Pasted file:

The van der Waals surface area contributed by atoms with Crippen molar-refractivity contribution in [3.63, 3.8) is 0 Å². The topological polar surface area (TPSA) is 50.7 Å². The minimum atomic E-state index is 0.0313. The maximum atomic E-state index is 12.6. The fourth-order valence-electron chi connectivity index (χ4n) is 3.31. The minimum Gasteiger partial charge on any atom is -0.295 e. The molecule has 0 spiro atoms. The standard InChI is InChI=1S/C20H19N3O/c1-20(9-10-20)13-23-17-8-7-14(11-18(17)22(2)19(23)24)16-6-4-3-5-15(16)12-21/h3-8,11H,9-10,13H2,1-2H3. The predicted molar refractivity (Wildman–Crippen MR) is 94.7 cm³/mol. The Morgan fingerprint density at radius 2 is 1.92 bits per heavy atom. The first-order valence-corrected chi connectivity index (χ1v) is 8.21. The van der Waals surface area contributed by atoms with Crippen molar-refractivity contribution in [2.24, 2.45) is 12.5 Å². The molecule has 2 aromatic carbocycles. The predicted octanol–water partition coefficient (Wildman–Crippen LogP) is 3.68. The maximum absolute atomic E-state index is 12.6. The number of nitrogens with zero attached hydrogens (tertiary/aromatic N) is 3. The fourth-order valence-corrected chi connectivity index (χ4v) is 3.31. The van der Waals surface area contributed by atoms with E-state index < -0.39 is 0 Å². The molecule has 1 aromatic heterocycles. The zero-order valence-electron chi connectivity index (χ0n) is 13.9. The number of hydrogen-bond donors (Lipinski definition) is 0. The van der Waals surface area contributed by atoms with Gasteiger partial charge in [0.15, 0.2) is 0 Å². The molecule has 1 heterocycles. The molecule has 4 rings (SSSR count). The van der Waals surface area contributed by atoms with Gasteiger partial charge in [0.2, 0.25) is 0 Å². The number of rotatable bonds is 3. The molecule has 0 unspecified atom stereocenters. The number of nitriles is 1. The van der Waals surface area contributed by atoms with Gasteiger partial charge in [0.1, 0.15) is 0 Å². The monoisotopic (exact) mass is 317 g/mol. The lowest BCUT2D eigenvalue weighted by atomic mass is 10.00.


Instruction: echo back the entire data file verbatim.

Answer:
The van der Waals surface area contributed by atoms with Crippen molar-refractivity contribution in [3.63, 3.8) is 0 Å². The topological polar surface area (TPSA) is 50.7 Å². The minimum atomic E-state index is 0.0313. The maximum atomic E-state index is 12.6. The fourth-order valence-electron chi connectivity index (χ4n) is 3.31. The minimum Gasteiger partial charge on any atom is -0.295 e. The molecule has 0 spiro atoms. The standard InChI is InChI=1S/C20H19N3O/c1-20(9-10-20)13-23-17-8-7-14(11-18(17)22(2)19(23)24)16-6-4-3-5-15(16)12-21/h3-8,11H,9-10,13H2,1-2H3. The predicted molar refractivity (Wildman–Crippen MR) is 94.7 cm³/mol. The Morgan fingerprint density at radius 2 is 1.92 bits per heavy atom. The first-order valence-corrected chi connectivity index (χ1v) is 8.21. The van der Waals surface area contributed by atoms with Crippen molar-refractivity contribution in [2.24, 2.45) is 12.5 Å². The molecule has 2 aromatic carbocycles. The predicted octanol–water partition coefficient (Wildman–Crippen LogP) is 3.68. The maximum absolute atomic E-state index is 12.6. The number of nitrogens with zero attached hydrogens (tertiary/aromatic N) is 3. The fourth-order valence-corrected chi connectivity index (χ4v) is 3.31. The van der Waals surface area contributed by atoms with E-state index < -0.39 is 0 Å². The molecule has 1 aromatic heterocycles. The zero-order valence-electron chi connectivity index (χ0n) is 13.9. The number of hydrogen-bond donors (Lipinski definition) is 0. The van der Waals surface area contributed by atoms with Gasteiger partial charge in [0.15, 0.2) is 0 Å². The molecule has 1 heterocycles. The molecule has 4 rings (SSSR count). The van der Waals surface area contributed by atoms with Gasteiger partial charge in [0.2, 0.25) is 0 Å². The number of rotatable bonds is 3. The molecule has 0 unspecified atom stereocenters. The number of nitriles is 1. The van der Waals surface area contributed by atoms with Gasteiger partial charge in [0.1, 0.15) is 0 Å². The monoisotopic (exact) mass is 317 g/mol. The lowest BCUT2D eigenvalue weighted by atomic mass is 10.00.